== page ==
What is a Food Stylist?
Table of Contents
A food stylist is someone who showcases food for photography, video, or film. Making food photogenic is not as easy as one may think, and the best food stylists come to the job armed with a variety of tools and techniques to make food look both beautiful and appetizing.
Food stylists need to understand the ins and outs of food preparation, photography, and videography in order to know how a particular food item can look its best. Their job is to turn a real-life dish into an image so mouthwatering it looks like it's about to leap off the page and into the consumer's mouth.
What does a Food Stylist do?
A food stylist's job is to arrange food so that it looks appealing, tasty, and fresh. This is particularly important when the food is being photographed. Examples of food being 'styled' are the pictures of food that one may see in cookbooks, magazines, advertisements, and menus. In some cases, the food stylist might be the food photographer as well, but more often than not, food stylists will work closely with a team of people such as chefs, editors, assistants, and photographers.
Typically, food stylists are also in charge of shopping for, prepping, and cooking the dishes from start to finish. Food has to stay looking very fresh between the time it is bought and the day of the shoot, so knowing how best to store food is crucial to the success of the final product.
Professional food stylists have several tricks to make food appear as delicious as possible:
- Meat will often look much smaller or even shrivelled when it is cooked completely due to loss of moisture. To avoid this, meat will only be cooked until it 'looks' done.
- Many food stylists will use paint brushes to apply edible glazes to foods like cake to give them some sheen.
- To keep food upright (for eg., a stack of pancakes, or a hamburger), wooden skewers or toothpicks can be inserted in order to stabilize the food.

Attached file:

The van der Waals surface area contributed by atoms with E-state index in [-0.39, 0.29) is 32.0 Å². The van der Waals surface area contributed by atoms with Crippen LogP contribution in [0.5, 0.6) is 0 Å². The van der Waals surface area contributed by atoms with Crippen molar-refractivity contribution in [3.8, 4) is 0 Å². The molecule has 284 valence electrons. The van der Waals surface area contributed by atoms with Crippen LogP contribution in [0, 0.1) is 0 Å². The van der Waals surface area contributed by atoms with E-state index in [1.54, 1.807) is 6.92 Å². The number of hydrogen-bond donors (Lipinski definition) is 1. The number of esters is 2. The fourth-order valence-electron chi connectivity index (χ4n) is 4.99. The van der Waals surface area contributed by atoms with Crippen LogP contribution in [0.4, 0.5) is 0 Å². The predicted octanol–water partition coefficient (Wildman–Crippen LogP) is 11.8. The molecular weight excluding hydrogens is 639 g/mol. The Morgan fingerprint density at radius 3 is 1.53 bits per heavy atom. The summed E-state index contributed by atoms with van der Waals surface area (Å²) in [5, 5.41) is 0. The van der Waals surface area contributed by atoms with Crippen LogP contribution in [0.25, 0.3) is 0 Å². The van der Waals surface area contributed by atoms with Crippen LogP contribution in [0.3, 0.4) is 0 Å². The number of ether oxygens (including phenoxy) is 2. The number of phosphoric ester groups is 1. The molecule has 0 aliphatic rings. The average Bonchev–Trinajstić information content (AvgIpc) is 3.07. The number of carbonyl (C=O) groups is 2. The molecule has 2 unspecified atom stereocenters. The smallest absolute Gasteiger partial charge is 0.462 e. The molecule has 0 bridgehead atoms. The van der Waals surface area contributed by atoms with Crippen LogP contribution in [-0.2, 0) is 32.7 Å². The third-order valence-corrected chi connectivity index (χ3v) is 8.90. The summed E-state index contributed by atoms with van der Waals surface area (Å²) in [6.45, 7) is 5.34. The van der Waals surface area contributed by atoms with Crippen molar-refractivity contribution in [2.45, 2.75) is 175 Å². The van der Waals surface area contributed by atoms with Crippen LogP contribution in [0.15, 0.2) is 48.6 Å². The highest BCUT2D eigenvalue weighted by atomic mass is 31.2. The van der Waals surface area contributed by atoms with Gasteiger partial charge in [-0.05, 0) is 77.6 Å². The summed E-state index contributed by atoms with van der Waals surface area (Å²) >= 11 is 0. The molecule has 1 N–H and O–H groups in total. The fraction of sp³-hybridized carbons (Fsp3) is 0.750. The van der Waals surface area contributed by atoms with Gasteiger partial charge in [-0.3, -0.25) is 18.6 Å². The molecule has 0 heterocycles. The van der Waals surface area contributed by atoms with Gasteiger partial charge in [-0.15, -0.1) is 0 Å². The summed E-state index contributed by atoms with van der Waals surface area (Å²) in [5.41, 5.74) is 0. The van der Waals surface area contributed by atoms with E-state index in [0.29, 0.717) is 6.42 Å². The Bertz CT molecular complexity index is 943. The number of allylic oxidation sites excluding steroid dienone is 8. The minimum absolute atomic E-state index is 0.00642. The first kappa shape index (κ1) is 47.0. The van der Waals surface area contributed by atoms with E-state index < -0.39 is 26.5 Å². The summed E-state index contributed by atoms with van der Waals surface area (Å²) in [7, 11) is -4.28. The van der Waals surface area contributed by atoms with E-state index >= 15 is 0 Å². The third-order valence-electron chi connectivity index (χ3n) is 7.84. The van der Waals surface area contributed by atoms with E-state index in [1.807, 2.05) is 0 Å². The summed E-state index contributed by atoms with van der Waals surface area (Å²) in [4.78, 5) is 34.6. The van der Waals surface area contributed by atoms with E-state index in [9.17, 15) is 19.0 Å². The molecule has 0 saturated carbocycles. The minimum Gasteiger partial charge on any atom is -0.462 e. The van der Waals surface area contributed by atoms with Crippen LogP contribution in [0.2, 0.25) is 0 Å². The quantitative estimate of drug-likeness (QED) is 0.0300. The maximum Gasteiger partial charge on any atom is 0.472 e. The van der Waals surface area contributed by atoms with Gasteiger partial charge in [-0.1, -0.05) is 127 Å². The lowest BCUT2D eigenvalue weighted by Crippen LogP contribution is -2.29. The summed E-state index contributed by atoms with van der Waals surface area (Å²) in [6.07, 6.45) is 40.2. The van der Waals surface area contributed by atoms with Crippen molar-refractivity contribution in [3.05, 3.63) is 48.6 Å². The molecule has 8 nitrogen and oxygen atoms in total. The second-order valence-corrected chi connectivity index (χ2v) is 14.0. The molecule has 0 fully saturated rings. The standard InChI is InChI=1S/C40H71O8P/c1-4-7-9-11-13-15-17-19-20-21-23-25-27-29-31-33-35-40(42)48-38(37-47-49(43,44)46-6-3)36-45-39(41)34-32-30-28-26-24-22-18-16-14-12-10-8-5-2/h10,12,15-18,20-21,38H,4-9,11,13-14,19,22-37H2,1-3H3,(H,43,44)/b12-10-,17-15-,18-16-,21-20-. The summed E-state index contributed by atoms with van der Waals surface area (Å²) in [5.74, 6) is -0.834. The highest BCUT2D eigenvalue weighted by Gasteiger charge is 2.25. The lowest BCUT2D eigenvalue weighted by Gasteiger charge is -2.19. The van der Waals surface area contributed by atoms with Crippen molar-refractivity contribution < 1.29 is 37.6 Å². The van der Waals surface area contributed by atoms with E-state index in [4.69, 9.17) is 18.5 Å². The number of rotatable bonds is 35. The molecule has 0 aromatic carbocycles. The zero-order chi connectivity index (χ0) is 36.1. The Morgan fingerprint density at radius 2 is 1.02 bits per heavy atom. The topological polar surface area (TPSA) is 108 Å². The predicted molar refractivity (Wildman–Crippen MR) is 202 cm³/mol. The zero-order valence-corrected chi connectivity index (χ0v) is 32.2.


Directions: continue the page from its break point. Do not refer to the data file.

- Putty or wax can be placed between the food and a hard surface to keep it from rolling away or tipping.
- To make certain drinks look bubbly or to make whipped eggs look frothy, bubbles are often used.
- Faux ice cubes don’t melt in warm environments, and are often used instead of regular ice cubes in drinks or for dishes like shrimp cocktail.
- Dye and paint is often brushed on after the food has been prepared to give it better colour. For example, chickens and turkeys sometimes get that golden brown “fresh from the oven” look from wood stain or shoe polish.
- Real pancake syrup can be difficult to photograph, so motor oil is sometimes used in its place.
- Fast drying glue can be used to reassemble crumbled food, and ordinary white glue can be used as a replacement for milk in a bowl of cereal.
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What is the workplace of a Food Stylist like?
Most food stylists start out by working with experienced and established food stylists first. Once individuals gain enough experience, as well as an impressive portfolio, they can start taking on clients of their own.
Many food stylists choose to work as freelancers. However, other opportunities exist, as many magazine publishers, cookbook publishers, and advertising agencies will hire their own in-house stylists.
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